At 13 years old, Diana Chao was diagnosed with bipolar disorder and uveitis, an eye disorder that triggered blindness. She consequently grappled with her medical diagnoses, but as a low-income first-generation Chinese immigrant, there were few mental health resources available to her. After surviving a series of suicide attempts, she turned to writing – and in so doing, discovered her own voice. As a sophomore in high school, Diana founded Letters to Strangers, a non-profit seeking to destigmatize mental illness and increase access to affordable, quality treatment through therapy-informed anonymous letter exchanges and other pathways. As suicide rates among young people skyrocket (by 60%), L2S establishes a youth-for-youth voice, normalizing empathy through stories and advocating for broader societal change. To date, the program has touched 35,000+ people across six continents via a team formed entirely of middle school to college-aged youth. L2S additionally facilitates mental health workshops to 2,000 students every year, educating thousands more online. In recent months, L2S launched a guidebook which has been purchased by schools around the world as potential curriculum material. By channeling her own tragedy into a conduit for strength, Diana touched thousands of young lives and generated real change, showing the world that all lives are valuable and worthwhile.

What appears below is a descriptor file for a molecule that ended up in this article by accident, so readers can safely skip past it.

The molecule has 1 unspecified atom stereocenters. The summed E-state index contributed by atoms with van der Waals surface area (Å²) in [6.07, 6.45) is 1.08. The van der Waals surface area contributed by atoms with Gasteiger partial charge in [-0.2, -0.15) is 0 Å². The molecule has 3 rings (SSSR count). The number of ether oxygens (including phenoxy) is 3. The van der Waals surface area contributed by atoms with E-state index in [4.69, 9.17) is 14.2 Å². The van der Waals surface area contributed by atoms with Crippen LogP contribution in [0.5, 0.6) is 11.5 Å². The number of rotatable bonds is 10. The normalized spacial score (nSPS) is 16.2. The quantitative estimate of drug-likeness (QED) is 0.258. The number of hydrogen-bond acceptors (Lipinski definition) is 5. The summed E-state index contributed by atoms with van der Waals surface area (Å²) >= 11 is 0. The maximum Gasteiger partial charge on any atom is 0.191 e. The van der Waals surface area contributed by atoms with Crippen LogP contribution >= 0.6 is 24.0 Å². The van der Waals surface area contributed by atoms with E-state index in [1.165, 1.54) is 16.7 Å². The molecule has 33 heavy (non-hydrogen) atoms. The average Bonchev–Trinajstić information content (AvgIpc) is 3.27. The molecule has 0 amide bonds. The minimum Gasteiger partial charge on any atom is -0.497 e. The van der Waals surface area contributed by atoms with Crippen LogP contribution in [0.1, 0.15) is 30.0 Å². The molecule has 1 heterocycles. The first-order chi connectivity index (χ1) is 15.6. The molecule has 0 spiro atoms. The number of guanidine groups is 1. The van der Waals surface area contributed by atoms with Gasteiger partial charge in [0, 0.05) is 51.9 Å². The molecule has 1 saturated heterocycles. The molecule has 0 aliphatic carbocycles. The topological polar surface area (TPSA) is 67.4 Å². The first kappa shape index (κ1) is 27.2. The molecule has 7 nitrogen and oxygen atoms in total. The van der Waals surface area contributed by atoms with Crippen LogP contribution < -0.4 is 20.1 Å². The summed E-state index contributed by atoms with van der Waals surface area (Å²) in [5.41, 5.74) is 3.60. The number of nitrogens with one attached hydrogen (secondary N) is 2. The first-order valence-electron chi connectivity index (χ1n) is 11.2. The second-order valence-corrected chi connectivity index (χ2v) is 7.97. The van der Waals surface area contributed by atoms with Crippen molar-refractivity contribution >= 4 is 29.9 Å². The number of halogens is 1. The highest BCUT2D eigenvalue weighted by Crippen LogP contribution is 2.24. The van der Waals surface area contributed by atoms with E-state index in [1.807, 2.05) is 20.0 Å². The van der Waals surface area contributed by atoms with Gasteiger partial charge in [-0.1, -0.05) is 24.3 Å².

Each and every one of us deserves a chance to live and live right—being a L’Oréal Paris Women of Worth is testament to that. Our stories have power; within them reside infinite worth. Let’s promise this to ourselves and our progeny by committing to the ceaseless fight forward.